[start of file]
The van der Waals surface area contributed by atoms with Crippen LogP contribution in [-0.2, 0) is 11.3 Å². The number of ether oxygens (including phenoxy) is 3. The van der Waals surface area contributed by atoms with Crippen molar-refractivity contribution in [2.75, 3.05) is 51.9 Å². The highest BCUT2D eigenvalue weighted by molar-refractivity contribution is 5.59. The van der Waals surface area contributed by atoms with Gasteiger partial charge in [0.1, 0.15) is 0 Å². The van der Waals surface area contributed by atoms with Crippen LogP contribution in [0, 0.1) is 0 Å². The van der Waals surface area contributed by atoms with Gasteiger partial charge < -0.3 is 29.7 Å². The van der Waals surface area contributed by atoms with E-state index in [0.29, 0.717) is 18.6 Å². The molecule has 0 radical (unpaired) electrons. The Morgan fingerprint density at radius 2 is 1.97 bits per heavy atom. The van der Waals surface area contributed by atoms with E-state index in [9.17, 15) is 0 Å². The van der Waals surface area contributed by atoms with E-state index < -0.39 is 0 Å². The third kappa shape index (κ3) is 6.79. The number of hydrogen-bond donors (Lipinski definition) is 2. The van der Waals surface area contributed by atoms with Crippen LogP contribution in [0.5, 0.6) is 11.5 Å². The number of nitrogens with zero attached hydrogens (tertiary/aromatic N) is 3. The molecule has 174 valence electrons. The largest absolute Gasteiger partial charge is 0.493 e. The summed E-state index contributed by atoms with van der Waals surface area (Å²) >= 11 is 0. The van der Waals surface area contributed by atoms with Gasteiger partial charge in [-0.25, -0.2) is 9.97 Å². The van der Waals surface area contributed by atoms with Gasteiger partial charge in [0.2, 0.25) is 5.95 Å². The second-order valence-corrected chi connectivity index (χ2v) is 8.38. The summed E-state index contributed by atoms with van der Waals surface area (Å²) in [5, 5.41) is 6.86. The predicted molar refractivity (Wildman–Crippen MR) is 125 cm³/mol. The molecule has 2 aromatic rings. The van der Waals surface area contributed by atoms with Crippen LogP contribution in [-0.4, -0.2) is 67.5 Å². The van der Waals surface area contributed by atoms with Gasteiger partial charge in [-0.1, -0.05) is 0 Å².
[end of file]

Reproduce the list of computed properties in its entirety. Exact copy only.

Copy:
The van der Waals surface area contributed by atoms with Crippen LogP contribution in [-0.2, 0) is 11.3 Å². The number of ether oxygens (including phenoxy) is 3. The van der Waals surface area contributed by atoms with Crippen molar-refractivity contribution in [2.75, 3.05) is 51.9 Å². The highest BCUT2D eigenvalue weighted by molar-refractivity contribution is 5.59. The van der Waals surface area contributed by atoms with Gasteiger partial charge in [0.1, 0.15) is 0 Å². The van der Waals surface area contributed by atoms with Crippen LogP contribution in [0, 0.1) is 0 Å². The van der Waals surface area contributed by atoms with Gasteiger partial charge < -0.3 is 29.7 Å². The van der Waals surface area contributed by atoms with E-state index in [0.29, 0.717) is 18.6 Å². The molecule has 0 radical (unpaired) electrons. The Morgan fingerprint density at radius 2 is 1.97 bits per heavy atom. The van der Waals surface area contributed by atoms with E-state index in [9.17, 15) is 0 Å². The van der Waals surface area contributed by atoms with E-state index < -0.39 is 0 Å². The third kappa shape index (κ3) is 6.79. The number of hydrogen-bond donors (Lipinski definition) is 2. The van der Waals surface area contributed by atoms with Crippen LogP contribution in [0.5, 0.6) is 11.5 Å². The number of nitrogens with zero attached hydrogens (tertiary/aromatic N) is 3. The molecule has 174 valence electrons. The largest absolute Gasteiger partial charge is 0.493 e. The summed E-state index contributed by atoms with van der Waals surface area (Å²) >= 11 is 0. The van der Waals surface area contributed by atoms with Gasteiger partial charge in [-0.25, -0.2) is 9.97 Å². The van der Waals surface area contributed by atoms with Gasteiger partial charge in [0.2, 0.25) is 5.95 Å². The second-order valence-corrected chi connectivity index (χ2v) is 8.38. The summed E-state index contributed by atoms with van der Waals surface area (Å²) in [5, 5.41) is 6.86. The predicted molar refractivity (Wildman–Crippen MR) is 125 cm³/mol. The molecule has 2 aromatic rings. The van der Waals surface area contributed by atoms with Crippen LogP contribution in [-0.4, -0.2) is 67.5 Å². The van der Waals surface area contributed by atoms with Gasteiger partial charge in [-0.1, -0.05) is 0 Å².